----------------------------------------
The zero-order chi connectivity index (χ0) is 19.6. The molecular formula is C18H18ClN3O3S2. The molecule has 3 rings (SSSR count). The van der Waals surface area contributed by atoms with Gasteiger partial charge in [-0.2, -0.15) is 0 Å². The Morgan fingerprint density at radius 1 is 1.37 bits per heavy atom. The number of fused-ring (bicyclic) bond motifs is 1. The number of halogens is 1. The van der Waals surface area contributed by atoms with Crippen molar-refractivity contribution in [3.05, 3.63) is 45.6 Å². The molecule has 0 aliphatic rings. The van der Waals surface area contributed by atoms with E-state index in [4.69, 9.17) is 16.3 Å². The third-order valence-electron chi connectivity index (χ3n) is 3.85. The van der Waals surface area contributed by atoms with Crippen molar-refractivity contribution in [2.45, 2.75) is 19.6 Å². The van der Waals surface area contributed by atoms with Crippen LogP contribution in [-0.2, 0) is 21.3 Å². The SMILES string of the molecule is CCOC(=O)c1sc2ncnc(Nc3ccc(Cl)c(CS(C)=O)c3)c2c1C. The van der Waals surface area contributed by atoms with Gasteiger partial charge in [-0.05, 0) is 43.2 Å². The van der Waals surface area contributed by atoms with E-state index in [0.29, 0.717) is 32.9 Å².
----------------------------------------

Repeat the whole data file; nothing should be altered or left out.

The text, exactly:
The zero-order chi connectivity index (χ0) is 19.6. The molecular formula is C18H18ClN3O3S2. The molecule has 3 rings (SSSR count). The van der Waals surface area contributed by atoms with Gasteiger partial charge in [-0.2, -0.15) is 0 Å². The Morgan fingerprint density at radius 1 is 1.37 bits per heavy atom. The number of fused-ring (bicyclic) bond motifs is 1. The number of halogens is 1. The van der Waals surface area contributed by atoms with Crippen molar-refractivity contribution in [3.05, 3.63) is 45.6 Å². The molecule has 0 aliphatic rings. The van der Waals surface area contributed by atoms with E-state index in [4.69, 9.17) is 16.3 Å². The third-order valence-electron chi connectivity index (χ3n) is 3.85. The van der Waals surface area contributed by atoms with Crippen molar-refractivity contribution in [2.45, 2.75) is 19.6 Å². The van der Waals surface area contributed by atoms with Crippen LogP contribution in [-0.2, 0) is 21.3 Å². The SMILES string of the molecule is CCOC(=O)c1sc2ncnc(Nc3ccc(Cl)c(CS(C)=O)c3)c2c1C. The van der Waals surface area contributed by atoms with Gasteiger partial charge in [-0.05, 0) is 43.2 Å². The van der Waals surface area contributed by atoms with E-state index in [0.29, 0.717) is 32.9 Å².